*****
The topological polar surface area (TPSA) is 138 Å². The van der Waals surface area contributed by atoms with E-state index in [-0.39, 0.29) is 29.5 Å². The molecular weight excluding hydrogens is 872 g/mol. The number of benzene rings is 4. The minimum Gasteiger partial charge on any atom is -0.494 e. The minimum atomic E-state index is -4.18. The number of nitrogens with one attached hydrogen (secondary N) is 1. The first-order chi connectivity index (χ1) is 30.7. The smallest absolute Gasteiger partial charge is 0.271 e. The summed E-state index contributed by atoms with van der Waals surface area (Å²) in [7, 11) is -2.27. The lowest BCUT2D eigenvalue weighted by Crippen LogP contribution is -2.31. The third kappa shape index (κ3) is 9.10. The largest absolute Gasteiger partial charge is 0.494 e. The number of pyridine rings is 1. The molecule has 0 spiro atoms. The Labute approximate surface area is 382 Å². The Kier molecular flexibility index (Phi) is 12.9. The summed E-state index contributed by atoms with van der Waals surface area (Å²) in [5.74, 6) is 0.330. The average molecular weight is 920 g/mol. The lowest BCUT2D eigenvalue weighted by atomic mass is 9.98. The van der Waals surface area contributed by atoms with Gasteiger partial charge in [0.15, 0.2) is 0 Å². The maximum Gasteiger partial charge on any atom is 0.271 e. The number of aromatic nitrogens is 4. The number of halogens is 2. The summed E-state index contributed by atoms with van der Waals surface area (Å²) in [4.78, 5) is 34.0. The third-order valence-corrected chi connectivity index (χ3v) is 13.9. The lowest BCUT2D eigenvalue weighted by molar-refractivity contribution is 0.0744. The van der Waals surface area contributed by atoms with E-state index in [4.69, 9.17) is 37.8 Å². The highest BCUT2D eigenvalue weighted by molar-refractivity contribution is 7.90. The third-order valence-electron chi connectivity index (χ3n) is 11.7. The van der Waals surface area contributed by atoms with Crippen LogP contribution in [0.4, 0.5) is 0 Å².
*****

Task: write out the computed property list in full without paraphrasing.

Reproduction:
The topological polar surface area (TPSA) is 138 Å². The van der Waals surface area contributed by atoms with E-state index in [-0.39, 0.29) is 29.5 Å². The molecular weight excluding hydrogens is 872 g/mol. The number of benzene rings is 4. The minimum Gasteiger partial charge on any atom is -0.494 e. The minimum atomic E-state index is -4.18. The number of nitrogens with one attached hydrogen (secondary N) is 1. The first-order chi connectivity index (χ1) is 30.7. The smallest absolute Gasteiger partial charge is 0.271 e. The summed E-state index contributed by atoms with van der Waals surface area (Å²) in [7, 11) is -2.27. The lowest BCUT2D eigenvalue weighted by Crippen LogP contribution is -2.31. The third kappa shape index (κ3) is 9.10. The largest absolute Gasteiger partial charge is 0.494 e. The number of pyridine rings is 1. The molecule has 0 spiro atoms. The Labute approximate surface area is 382 Å². The Kier molecular flexibility index (Phi) is 12.9. The summed E-state index contributed by atoms with van der Waals surface area (Å²) in [5.74, 6) is 0.330. The average molecular weight is 920 g/mol. The lowest BCUT2D eigenvalue weighted by atomic mass is 9.98. The van der Waals surface area contributed by atoms with Gasteiger partial charge in [0.15, 0.2) is 0 Å². The maximum Gasteiger partial charge on any atom is 0.271 e. The number of aromatic nitrogens is 4. The number of halogens is 2. The summed E-state index contributed by atoms with van der Waals surface area (Å²) in [4.78, 5) is 34.0. The third-order valence-corrected chi connectivity index (χ3v) is 13.9. The lowest BCUT2D eigenvalue weighted by molar-refractivity contribution is 0.0744. The van der Waals surface area contributed by atoms with E-state index in [4.69, 9.17) is 37.8 Å². The highest BCUT2D eigenvalue weighted by molar-refractivity contribution is 7.90. The third-order valence-electron chi connectivity index (χ3n) is 11.7. The van der Waals surface area contributed by atoms with Crippen LogP contribution in [0.4, 0.5) is 0 Å².